Next, Social Security will look to see how much your symptoms limit your mental abilities. Simply having a diagnosis isn’t enoughâyou’ll need to show that your PTSD causes an “extreme” limitation in one, or a “marked” limitation in two, of the following areas:

  • understanding, remembering, or using information
  • interacting with others in socially appropriate ways
  • being able to concentrate on tasks to complete them at a reasonable pace
  • adapting or managing oneself .

Ptsd And Social Security Eligibility

Ssi For Ptsd And Anxiety

Post-traumatic stress disorder is a serious condition that can impact every area of your life, including the ability to earn a living. But, as a psychological condition , PTSD is assessed differently than a disability like a spinal injury or a terminal illness.

That means an applicant seeking Social Security disability benefits for post-traumatic stress disorder or another mental health issue may face more significant hurdles. If your initial SSDI claim for PTSD has been denied, it is generally in your best interest to consult an experienced Ohio SSDI appeals attorney as soon as possible.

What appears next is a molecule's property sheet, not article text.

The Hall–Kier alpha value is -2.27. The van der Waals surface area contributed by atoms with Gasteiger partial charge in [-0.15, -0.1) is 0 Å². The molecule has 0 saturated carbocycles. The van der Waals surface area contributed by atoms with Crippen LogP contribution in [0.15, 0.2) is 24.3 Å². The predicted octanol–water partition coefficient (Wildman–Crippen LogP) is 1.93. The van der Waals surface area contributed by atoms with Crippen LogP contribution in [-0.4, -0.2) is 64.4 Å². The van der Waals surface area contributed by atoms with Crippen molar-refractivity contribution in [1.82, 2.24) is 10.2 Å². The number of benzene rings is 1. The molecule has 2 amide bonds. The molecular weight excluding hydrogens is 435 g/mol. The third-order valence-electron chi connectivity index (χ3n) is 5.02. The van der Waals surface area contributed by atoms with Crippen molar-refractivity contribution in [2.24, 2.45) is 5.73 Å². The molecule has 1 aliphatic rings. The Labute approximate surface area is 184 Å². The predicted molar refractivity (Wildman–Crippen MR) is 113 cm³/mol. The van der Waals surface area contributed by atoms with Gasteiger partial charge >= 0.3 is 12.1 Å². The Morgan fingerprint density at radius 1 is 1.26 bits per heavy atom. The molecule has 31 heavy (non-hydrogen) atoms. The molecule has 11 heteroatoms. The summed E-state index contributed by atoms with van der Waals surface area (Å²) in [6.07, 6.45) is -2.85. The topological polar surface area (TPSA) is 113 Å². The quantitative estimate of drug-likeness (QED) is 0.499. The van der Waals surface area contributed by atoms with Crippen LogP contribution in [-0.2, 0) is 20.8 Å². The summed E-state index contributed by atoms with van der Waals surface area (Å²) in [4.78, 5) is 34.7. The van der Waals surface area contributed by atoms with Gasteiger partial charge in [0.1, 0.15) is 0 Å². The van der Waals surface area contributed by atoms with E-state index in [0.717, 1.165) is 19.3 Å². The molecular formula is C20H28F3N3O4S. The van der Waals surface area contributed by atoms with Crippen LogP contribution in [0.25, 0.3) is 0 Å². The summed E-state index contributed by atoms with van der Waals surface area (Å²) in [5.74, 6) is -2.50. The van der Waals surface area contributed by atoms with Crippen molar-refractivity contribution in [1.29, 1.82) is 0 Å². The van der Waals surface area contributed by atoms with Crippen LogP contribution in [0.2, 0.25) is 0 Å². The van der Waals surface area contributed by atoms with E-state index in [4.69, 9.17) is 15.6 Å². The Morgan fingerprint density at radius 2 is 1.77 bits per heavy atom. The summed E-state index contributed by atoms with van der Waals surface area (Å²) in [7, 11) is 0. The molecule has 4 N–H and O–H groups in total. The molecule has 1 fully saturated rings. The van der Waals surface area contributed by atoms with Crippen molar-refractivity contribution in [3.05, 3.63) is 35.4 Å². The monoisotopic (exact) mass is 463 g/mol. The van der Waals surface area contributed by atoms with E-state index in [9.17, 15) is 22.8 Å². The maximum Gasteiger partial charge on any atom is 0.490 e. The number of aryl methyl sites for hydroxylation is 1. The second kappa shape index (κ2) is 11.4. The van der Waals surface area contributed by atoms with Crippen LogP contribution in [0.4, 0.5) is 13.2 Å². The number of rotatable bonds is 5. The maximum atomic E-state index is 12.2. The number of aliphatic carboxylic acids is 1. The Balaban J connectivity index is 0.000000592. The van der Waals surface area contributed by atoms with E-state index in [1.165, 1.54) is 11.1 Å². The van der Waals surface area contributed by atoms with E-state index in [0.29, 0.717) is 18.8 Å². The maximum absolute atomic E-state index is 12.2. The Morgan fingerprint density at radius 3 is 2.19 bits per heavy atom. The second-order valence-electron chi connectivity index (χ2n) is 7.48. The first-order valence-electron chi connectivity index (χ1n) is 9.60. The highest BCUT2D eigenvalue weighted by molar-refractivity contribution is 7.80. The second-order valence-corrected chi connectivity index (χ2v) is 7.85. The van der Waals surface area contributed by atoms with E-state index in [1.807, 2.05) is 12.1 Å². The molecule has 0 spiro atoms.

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Qualifying Vocationally For Ptsd If You Don’t Meet The Medical Listing

PTSD can affect every person differently. Your symptoms might not cause marked or extreme limitations, but they can still prevent you from working. If your medical record is supportive, Social Security can still find you disabled “vocationally” even when they don’t think you’re disabled under the medical listing for PTSD.

To figure out whether you can work any jobs, Social Security will want to know all the ways that PTSD interferes with your activities of daily living . The agency asks you about your ADLs because it makes sense that something you’re having trouble doing at home would be something you’d struggle with at work.

For example, if your mind is so preoccupied with revisiting a traumatic event that you’re having difficulty paying attention to a TV show, you might have a hard time following simple instructions from an employer. Or, if you frequently yell at your friends and family when irritable, it’s unlikely that you’ll do well in a job where you’d have to deal with the other employees or the public.